Sir Simon Rattle and the Berlin Philharmonic, on tour in Japan, responded swiftly to the closure of the European Union Youth Orchestra with an offer to lobby the EU to reverse its miserable decision.
In an article in today’s Guardian, the EUYO’s CEO Marshall Marcus says the defunding of EUYO was not a considered decision, rather a consequence of some larger, meaningless Brussels policy of the kind that no-one fully understands and which drives many Europeans to despair.
This funding decision is simply the consequence of a change in the EU’s cultural funding policy. Two years ago it was decided by the EU that there was to be no more cultural funding for any single organisation. Instead, €1.45bn of cultural support over seven years (a 7% increase on the previous programme) was only allowed to be used on projects with a highly complicated partnership structure. The new Creative Europe programme has wonderful objectives. But it is project funding to encourage national organisations to get together to become more European, not core funding for what is the original pan-European organisation.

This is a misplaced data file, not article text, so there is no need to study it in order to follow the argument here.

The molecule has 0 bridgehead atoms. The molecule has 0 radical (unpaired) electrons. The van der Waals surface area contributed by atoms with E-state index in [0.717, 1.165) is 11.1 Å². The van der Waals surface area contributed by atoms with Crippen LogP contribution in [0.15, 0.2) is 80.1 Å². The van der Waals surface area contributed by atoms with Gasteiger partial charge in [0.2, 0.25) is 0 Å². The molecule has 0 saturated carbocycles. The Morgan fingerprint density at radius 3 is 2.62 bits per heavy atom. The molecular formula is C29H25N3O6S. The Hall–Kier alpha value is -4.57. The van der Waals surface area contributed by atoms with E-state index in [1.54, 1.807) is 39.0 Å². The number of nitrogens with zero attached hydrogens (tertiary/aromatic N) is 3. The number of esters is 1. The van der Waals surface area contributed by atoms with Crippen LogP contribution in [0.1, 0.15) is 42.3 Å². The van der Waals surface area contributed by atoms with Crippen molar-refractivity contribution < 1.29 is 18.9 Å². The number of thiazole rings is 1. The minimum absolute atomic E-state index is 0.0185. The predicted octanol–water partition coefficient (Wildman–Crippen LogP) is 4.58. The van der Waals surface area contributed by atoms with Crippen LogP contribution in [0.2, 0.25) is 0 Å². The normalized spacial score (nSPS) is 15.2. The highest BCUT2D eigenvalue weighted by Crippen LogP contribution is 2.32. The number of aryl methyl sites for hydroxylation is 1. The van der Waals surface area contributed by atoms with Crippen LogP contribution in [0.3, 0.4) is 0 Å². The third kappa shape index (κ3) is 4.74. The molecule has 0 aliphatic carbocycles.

We went to talk to Commissioner Navracsics and also members of President Schulz’s cabinet in early 2015 to say that this “one size fits all”-approach to cultural funding doesn’t work? for an EU orchestra with members from 28 countries, and that we were being forced into the wrong funding box. They listened, apparently, but neither the Commissioner nor the well-meaning cabinet members had any answer. And Navracsics’ hastily put together statement from yesterday seems to only repeat the same category error, a simpleton bureaucrat mantra trying to dodge the absurdity of the EU apparently having no responsibility to give any support to the EU’s own youth orchestra. Excuse me?
This is government in the hands of bureaucrats, by the bureaucrats, for the bureaucrats.